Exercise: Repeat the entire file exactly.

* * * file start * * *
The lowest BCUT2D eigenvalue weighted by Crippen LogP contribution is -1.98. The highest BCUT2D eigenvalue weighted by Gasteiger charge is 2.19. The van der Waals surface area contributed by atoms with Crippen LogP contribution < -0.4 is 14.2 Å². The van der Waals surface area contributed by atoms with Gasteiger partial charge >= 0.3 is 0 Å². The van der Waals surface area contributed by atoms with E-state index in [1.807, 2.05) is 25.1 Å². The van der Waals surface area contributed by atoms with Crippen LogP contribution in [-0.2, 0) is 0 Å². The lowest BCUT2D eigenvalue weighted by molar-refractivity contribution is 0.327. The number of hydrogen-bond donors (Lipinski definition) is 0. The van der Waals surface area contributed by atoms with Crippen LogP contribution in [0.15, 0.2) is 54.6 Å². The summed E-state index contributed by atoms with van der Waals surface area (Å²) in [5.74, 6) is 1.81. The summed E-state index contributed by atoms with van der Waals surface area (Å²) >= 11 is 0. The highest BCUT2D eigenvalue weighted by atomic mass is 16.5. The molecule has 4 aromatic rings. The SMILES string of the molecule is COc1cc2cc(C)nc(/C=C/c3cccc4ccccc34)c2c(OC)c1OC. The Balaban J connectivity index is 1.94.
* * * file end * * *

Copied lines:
The lowest BCUT2D eigenvalue weighted by Crippen LogP contribution is -1.98. The highest BCUT2D eigenvalue weighted by Gasteiger charge is 2.19. The van der Waals surface area contributed by atoms with Crippen LogP contribution < -0.4 is 14.2 Å². The van der Waals surface area contributed by atoms with Gasteiger partial charge >= 0.3 is 0 Å². The van der Waals surface area contributed by atoms with E-state index in [1.807, 2.05) is 25.1 Å². The van der Waals surface area contributed by atoms with Crippen LogP contribution in [-0.2, 0) is 0 Å². The lowest BCUT2D eigenvalue weighted by molar-refractivity contribution is 0.327. The number of hydrogen-bond donors (Lipinski definition) is 0. The van der Waals surface area contributed by atoms with Crippen LogP contribution in [0.15, 0.2) is 54.6 Å². The summed E-state index contributed by atoms with van der Waals surface area (Å²) in [5.74, 6) is 1.81. The summed E-state index contributed by atoms with van der Waals surface area (Å²) >= 11 is 0. The highest BCUT2D eigenvalue weighted by atomic mass is 16.5. The molecule has 4 aromatic rings. The SMILES string of the molecule is COc1cc2cc(C)nc(/C=C/c3cccc4ccccc34)c2c(OC)c1OC. The Balaban J connectivity index is 1.94.